Enteric Pathogen Survival in Sewage Sludge-Amended Agricultural Soil
Biosolids represent the solid fraction of sewage and potentially contain a number of human and animal pathogens. This report describes a series of field trials in which sewage sludge that had been subjected to selected treatment methods was land applied and subsequent pathogen survival assessed.
Nymbers of Escherichia coli in biosolids-amended soils decayed to the background population in field soil within 40-60 days of sludge application. E. Coli O157, Listeria and Salmonella all showed significant decay when introduced to two different soil types in inoculated sludge and were undetectable or at background values within 50-150 days following sludge addition. E.coli numbers in unamended soils were highly dynamic and fluctuated between 1and 6 log10 100 g-1 ds during all field trials.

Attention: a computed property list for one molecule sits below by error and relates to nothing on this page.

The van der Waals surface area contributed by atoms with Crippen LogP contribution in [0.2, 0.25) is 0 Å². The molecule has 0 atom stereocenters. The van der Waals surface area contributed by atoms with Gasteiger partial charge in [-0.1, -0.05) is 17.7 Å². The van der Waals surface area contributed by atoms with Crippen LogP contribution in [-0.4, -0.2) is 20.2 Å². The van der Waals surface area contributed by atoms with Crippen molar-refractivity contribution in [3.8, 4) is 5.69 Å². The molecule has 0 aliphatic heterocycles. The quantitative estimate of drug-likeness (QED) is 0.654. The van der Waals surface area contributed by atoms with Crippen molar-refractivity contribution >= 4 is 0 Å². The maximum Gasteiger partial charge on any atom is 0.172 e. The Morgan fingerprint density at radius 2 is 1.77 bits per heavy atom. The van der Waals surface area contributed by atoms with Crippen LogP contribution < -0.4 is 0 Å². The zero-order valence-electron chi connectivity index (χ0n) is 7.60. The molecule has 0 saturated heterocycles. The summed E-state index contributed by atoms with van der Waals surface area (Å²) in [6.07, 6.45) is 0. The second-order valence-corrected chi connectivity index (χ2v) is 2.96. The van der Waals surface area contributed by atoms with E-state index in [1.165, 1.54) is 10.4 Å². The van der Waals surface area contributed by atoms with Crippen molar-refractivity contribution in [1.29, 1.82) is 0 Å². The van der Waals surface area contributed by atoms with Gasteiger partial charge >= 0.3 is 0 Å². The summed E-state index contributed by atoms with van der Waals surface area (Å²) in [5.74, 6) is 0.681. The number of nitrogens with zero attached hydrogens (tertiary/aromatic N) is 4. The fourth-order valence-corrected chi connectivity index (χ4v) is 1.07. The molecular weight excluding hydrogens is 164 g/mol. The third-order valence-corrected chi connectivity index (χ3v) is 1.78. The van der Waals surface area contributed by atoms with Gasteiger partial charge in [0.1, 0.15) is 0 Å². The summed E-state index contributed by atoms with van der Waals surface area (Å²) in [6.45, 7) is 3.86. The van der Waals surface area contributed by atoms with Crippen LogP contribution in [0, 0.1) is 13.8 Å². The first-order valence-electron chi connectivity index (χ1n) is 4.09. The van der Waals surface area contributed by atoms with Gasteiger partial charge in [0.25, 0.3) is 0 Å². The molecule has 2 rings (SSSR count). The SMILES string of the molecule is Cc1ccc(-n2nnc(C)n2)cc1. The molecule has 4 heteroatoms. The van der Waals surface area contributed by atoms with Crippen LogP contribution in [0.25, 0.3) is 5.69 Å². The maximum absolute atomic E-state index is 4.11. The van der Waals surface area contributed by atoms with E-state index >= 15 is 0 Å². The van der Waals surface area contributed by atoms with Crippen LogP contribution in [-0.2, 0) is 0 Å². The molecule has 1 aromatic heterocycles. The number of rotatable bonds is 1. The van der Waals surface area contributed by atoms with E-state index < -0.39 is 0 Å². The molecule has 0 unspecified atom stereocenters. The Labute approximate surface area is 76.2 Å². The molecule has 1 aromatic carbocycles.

Clostridium and Campylobacter did not decay to a significant extent when introduced to both soils with sludge.
Sludge application consistently increased protozoa numbers in field soil, with raw sludge having a larger effect than anaerobically digested sludge, presumably due to greater availability of substrates in the unstabilised sludge. Protozoa numbers in biosolids-amended soils remained between 0.5 and 1 log above those of the control in field soil.
A laboratory incubation study provided evidence for the direct effect of soil protozoa activty and other ecological processes on E.coli decay in sludge-amended soil.
|UKWIR Reference 11/SL/06/8||Published Date 29/09/2011|
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